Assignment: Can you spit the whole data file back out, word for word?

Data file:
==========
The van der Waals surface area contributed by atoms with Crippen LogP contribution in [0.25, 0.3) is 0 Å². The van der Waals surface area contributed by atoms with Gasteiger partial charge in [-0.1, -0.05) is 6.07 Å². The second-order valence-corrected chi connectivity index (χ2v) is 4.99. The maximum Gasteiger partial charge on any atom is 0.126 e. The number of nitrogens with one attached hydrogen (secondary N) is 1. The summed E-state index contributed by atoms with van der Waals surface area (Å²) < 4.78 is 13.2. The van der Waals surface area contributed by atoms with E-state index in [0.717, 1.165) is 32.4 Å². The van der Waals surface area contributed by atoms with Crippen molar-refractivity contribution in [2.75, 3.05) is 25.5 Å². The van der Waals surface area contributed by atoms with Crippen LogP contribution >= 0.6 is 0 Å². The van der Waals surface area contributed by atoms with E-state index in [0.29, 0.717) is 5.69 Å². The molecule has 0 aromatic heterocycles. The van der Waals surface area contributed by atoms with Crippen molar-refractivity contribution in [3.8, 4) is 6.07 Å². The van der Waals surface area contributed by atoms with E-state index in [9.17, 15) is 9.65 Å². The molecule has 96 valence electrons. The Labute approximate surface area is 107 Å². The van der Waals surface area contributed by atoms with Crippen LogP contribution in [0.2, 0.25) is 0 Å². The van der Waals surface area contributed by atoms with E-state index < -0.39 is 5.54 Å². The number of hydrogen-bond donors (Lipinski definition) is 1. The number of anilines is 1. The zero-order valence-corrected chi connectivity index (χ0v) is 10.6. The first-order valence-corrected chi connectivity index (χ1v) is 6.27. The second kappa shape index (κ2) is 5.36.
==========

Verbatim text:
The van der Waals surface area contributed by atoms with Crippen LogP contribution in [0.25, 0.3) is 0 Å². The van der Waals surface area contributed by atoms with Gasteiger partial charge in [-0.1, -0.05) is 6.07 Å². The second-order valence-corrected chi connectivity index (χ2v) is 4.99. The maximum Gasteiger partial charge on any atom is 0.126 e. The number of nitrogens with one attached hydrogen (secondary N) is 1. The summed E-state index contributed by atoms with van der Waals surface area (Å²) < 4.78 is 13.2. The van der Waals surface area contributed by atoms with E-state index in [0.717, 1.165) is 32.4 Å². The van der Waals surface area contributed by atoms with Crippen molar-refractivity contribution in [2.75, 3.05) is 25.5 Å². The van der Waals surface area contributed by atoms with Crippen LogP contribution >= 0.6 is 0 Å². The van der Waals surface area contributed by atoms with E-state index in [0.29, 0.717) is 5.69 Å². The molecule has 0 aromatic heterocycles. The van der Waals surface area contributed by atoms with Crippen molar-refractivity contribution in [3.8, 4) is 6.07 Å². The van der Waals surface area contributed by atoms with E-state index in [9.17, 15) is 9.65 Å². The molecule has 96 valence electrons. The Labute approximate surface area is 107 Å². The van der Waals surface area contributed by atoms with Crippen LogP contribution in [0.2, 0.25) is 0 Å². The van der Waals surface area contributed by atoms with E-state index < -0.39 is 5.54 Å². The number of hydrogen-bond donors (Lipinski definition) is 1. The number of anilines is 1. The zero-order valence-corrected chi connectivity index (χ0v) is 10.6. The first-order valence-corrected chi connectivity index (χ1v) is 6.27. The second kappa shape index (κ2) is 5.36.